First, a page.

Those who taught Graham Snyder when he was a Cutthroat back in the late 1990s remember his affable nature, his presence on the basketball court, and his passion for riding fast motorcycles and making good music. If asked, most of his teachers would have assumed that Graham would pursue music. And he did, for many years with a successful band, which took him on the road often. Once Graham started a family, the rock and roll life just didn’t have the same appeal.
Restaurants are in his blood. His father founded and ran a very successful restaurant endeavor for much of Graham’s life. When Graham turned in the guitar for the keys to his own restaurants, he knew a bit about the business he was getting into—but knowing it and doing it are vastly different things. Independent to the core, Graham built his own restaurant group, first by opening a restaurant in West L.A. that became the talk of the town and a leader in the urban farm-to-table movement, Osteria La Buca. When Graham decided to move back to his family’s roots in Yakima, Washington, he opened a number of restaurants that invigorated the food scene there—Icehouse Bar, Cowiche Canyon Kitchen, Restaurant Wahluke, and EZ Tiger, with more on the horizon. For Graham, an important milestone to landing where he is now was when he opened his first restaurant in L.A. in 2004. About that time, he says, “I learned to trust my own instincts.”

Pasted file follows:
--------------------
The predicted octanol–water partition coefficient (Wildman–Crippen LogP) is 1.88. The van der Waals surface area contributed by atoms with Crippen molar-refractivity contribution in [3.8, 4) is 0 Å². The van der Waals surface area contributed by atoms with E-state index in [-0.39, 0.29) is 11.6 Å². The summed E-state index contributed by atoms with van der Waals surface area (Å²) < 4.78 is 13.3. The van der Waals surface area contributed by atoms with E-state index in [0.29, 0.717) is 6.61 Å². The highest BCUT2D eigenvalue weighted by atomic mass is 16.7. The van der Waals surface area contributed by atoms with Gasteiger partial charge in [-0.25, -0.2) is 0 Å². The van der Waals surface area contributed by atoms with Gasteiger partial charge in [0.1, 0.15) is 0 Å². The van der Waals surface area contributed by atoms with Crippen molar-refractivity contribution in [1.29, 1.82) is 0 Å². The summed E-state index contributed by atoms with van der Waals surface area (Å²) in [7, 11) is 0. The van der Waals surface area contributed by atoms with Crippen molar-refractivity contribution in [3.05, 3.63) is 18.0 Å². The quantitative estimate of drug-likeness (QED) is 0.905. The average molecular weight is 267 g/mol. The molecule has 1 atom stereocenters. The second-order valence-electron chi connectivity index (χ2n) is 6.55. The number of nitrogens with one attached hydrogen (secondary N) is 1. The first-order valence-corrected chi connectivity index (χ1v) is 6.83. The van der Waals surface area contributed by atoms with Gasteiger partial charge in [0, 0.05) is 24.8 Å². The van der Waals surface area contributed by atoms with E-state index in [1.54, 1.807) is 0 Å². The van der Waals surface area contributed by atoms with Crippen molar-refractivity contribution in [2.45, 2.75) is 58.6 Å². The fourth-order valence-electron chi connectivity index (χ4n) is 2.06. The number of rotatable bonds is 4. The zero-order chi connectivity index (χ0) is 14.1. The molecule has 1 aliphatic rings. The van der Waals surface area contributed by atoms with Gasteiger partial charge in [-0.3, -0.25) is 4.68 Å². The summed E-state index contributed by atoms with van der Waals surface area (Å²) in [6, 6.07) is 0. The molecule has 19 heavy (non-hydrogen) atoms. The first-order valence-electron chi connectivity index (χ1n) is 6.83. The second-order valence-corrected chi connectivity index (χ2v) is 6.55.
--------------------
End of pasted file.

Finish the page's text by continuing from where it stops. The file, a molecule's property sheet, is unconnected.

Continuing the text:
As a restauranteur, Graham is involved in every aspect of the business—designing, building, and operating the space, developing the menu alongside chefs he trusts and respects, and instilling the ethos of service among his staff members. Graham, always a warm person, brings that warmth to each endeavor. By all accounts, when you walk into one of Graham’s restaurants, you know you’ll be in good hands.
At this stage in his life, Graham is unwilling to admit that he has “made it.” He says, “Making it… I’ll let you know when I get there!” But for now, Graham says he “has freedom in my future based on my past performance.” And he’s pretty happy with that, but not totally satisfied, because there’s more to do.
Graham recently visited campus with his two children. About the new buildings and the changes on campus, he says, “It makes me proud. The school that was such an important part of my growing up is doing so well.” When we walked by the multiple rooms dedicated to music in Hagenbuch Hall for the Creative Arts and Middle School, Graham (who hasn’t completely given up his guitar) was inspired by the developments and is now looking forward to the day he might enroll his own children in the school. “I carry Ketchum and Sun Valley Community School wherever I go. It’s a patch on my jacket that I’m proud of, a huge part of who I am. My school, my teachers, my friends, my skis, my motorcycle, my youth, and hopefully my future. I hope my kids will be Cutthroats one day.”
Maybe that’s the day Graham will know he’s “made it.”